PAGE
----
“She was lucky,” says Carpenter, who follows up with these statistics:

Five years ago, 72 women and children were turned away by the shelter, a number that rose steadily but slowly until last year, when 600 women and children were turned away, up from 222 the year before. For the first four months of this fiscal year, which began July 1 and ends June 30, 445 people already have been told to go elsewhere, which means the shelter is on track to set a record.

Shirl Regan, the director of the Women’s Center and Shelter of Greater Pittsburgh, notes, “It’s been an explosion,” while Janet Scott, the associate director, calls the numbers “unprecedented” and adds that “I have never experienced so long a period where we were consistently full.” Although they are constantly on the phone trying to find other shelters in the regions where women and children can stay, those shelters are often full, in which case they are placed in facilities for homeless people. Carpenter adds that the same trend can be seen nationally. “According to the 2008 National Census of Domestic Violence Services, 8,927 victims were denied services during a one-day census conducted Sept. 17, 2008. That’s up from 7,707 on the same day in 2007.”

After officials at the Pittsburgh shelter started noticing a substantial jump in the number of women looking for a place to stay, they decided to ask victims whether the abuse was tied to financial worries. As of July, 68% have said yes.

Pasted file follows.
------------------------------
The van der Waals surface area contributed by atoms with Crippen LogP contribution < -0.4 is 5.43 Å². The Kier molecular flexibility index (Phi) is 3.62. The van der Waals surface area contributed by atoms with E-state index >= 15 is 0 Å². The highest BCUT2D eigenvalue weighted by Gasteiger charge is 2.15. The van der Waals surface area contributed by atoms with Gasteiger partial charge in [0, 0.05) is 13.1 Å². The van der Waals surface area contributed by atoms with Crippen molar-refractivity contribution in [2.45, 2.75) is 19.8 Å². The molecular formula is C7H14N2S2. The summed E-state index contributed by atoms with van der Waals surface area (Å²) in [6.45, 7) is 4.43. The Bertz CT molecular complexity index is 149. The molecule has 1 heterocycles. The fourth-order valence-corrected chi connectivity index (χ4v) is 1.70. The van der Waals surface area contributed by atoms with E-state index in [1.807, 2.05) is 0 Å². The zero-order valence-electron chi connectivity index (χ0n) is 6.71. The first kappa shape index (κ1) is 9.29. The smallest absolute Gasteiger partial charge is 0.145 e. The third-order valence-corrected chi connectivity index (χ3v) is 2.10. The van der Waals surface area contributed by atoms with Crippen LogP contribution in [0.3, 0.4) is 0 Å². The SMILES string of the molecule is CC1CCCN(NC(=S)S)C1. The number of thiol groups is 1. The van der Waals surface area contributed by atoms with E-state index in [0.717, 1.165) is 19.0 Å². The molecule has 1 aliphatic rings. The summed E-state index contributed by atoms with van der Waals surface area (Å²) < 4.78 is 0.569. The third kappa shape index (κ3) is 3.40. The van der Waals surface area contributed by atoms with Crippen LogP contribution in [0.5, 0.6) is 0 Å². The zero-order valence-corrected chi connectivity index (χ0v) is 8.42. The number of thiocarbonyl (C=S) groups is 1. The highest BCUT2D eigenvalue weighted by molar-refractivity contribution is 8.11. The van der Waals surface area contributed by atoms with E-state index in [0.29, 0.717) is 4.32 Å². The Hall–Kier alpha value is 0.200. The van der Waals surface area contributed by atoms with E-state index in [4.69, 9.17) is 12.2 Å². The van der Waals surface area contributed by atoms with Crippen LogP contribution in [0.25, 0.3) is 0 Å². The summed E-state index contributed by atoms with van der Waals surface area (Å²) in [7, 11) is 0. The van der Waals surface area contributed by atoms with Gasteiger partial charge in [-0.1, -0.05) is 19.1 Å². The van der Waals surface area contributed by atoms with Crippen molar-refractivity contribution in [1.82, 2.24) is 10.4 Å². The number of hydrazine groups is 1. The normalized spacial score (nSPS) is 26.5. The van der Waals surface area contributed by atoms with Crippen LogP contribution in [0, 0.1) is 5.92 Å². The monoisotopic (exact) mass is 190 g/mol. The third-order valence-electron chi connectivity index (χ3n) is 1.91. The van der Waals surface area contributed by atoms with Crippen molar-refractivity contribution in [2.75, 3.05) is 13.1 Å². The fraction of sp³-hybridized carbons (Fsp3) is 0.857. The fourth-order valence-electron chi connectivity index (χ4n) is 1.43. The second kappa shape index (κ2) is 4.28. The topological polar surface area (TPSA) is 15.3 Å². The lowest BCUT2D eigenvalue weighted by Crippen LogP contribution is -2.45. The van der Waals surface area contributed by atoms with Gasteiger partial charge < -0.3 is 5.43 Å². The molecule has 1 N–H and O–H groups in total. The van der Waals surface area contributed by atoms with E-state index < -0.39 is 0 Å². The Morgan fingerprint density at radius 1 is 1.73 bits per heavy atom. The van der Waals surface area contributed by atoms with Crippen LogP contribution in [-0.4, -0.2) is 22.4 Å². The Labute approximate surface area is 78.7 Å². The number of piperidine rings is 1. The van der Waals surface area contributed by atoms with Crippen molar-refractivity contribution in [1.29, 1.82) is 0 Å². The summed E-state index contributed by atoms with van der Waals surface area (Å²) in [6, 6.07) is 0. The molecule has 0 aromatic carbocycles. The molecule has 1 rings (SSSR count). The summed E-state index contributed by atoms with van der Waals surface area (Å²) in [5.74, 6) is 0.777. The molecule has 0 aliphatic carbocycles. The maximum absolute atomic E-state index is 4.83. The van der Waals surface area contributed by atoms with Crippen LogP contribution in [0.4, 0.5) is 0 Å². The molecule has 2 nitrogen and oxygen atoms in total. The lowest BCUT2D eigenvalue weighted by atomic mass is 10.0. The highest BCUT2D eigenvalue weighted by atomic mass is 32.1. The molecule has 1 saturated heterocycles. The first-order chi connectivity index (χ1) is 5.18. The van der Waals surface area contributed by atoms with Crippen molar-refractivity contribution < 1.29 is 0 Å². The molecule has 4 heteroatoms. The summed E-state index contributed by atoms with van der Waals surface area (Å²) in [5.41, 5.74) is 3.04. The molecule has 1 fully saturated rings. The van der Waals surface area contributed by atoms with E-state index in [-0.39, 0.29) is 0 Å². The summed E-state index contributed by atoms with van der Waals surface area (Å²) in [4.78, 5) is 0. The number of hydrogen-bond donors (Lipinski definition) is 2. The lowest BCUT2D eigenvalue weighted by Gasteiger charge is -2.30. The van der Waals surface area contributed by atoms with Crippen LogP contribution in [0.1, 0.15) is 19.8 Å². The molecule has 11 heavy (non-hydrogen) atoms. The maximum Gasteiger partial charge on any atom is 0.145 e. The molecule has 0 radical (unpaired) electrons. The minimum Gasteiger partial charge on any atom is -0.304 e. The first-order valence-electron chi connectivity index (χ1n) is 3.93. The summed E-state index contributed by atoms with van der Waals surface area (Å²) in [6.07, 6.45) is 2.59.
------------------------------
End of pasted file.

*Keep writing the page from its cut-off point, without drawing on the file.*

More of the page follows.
Still, Brian Namey, spokesman for the National Network to End Domestic Violence, cautions against blaming the economic downturn alone for the prevalence of abuse: “The recession does not cause domestic violence, but an economic downturn can exacerbate existing abuse,” he said. “A poor economy can increase stress levels in relationships and limit options for victims to escape violent relationships.” Additionally, job loss can cause abusers to be home more frequently.

On top of all this, the recession has caused shelters to receive much less help from federal funds. Whereas the shelter used to be able to help some women transition to new housing by paying their security deposit and first month’s rent, this practice cannot be sustained in the midst of a poor economy, making it more difficult for women to start a new life outside of the shelter. Despite the growing number of obstacles, Regan says that they will not stop trying to help every woman and child who shows up at the shelter: “We will do everything we can to help families stay safe. Even if we don’t have room, we’ll find a way.”